Professor of law Rainer Keller confirms that so far, there have been major difficulties in applying German criminal law to private military security companies. Before a German public prosecutor could take action, as a rule, several preconditions must be met: thus, among other things, the act must also be a punishable offence in the country where it was committed. If that is not the case - apart from a few exceptions - as a rule, the German judiciary is powerless to do anything.
But the Hamburg professor points to another, quite different aspect: no German public prosecutor could investigate a case abroad without the approval of the local authorities. Yet even when the act is a punishable offence in both countries and when there is readiness to cooperate, then the entire process must also correspond to German standards, says Rainer Keller:
"Thus when they question a witness or a defendant there and put them under pressure, then it isn't automatically usable in Germany. That's an additional problem. So the whole matter is very complicated, loaded with very many preconditions, and for that reason the chances of effectively investigating are not excluded, but very limited."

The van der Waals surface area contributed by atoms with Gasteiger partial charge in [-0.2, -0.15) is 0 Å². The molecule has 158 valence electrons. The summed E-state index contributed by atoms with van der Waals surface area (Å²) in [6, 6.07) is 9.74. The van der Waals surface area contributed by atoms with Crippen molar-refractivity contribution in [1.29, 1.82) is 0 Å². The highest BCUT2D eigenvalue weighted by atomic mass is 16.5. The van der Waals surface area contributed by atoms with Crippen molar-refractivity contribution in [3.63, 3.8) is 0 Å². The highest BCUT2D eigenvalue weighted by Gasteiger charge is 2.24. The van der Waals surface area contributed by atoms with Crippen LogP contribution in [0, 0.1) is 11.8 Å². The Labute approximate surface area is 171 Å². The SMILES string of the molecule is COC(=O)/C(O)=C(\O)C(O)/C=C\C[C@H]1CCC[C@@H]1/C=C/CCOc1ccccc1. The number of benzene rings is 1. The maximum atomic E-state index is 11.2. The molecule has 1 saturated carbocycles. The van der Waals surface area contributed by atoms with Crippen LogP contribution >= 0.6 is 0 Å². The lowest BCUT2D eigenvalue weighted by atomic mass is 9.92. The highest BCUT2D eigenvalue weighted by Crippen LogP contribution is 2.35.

In plain language: it is extremely unlikely that a German will be condemned by a German court for crimes committed in crisis or war regions.
There are examples of this. In his book "Export Hit Death", which has just been published, the author Franz Hutsch reports about a German who, as a mercenary in northern Afghanistan in late 2001, was said to have been involved in the murder of a Taliban prisoner. Kornelius – as the author calls him – had served in the Bundeswehr [German armed forces] and in the Foreign Legion and finally enlisted in General Dostum's militia in Afghanistan. In the book it says that in 2001 Kornelius fired 90 shots at a container in which prisoners were packed together. The man was never prosecuted by a court for that.
It may be that Kornelius' act is an abhorrent, isolated case. In the meantime, however, the reality is that armed members of private military security companies commit crimes in war and crisis regions, and the companies penetrate more and more into spheres that previously were under the jurisdiction of the state's monopoly of force. To that extent the question arises as to whether politics should not proceed much more forcibly against this dubious development. The announcement that was approved now in the Bundestag, on the control of non-state military security companies, will not meet the necessary requirements. It is rather oriented toward opening up the way for German firms to enter the market for security services abroad - and no one can say yet where it will ultimately lead.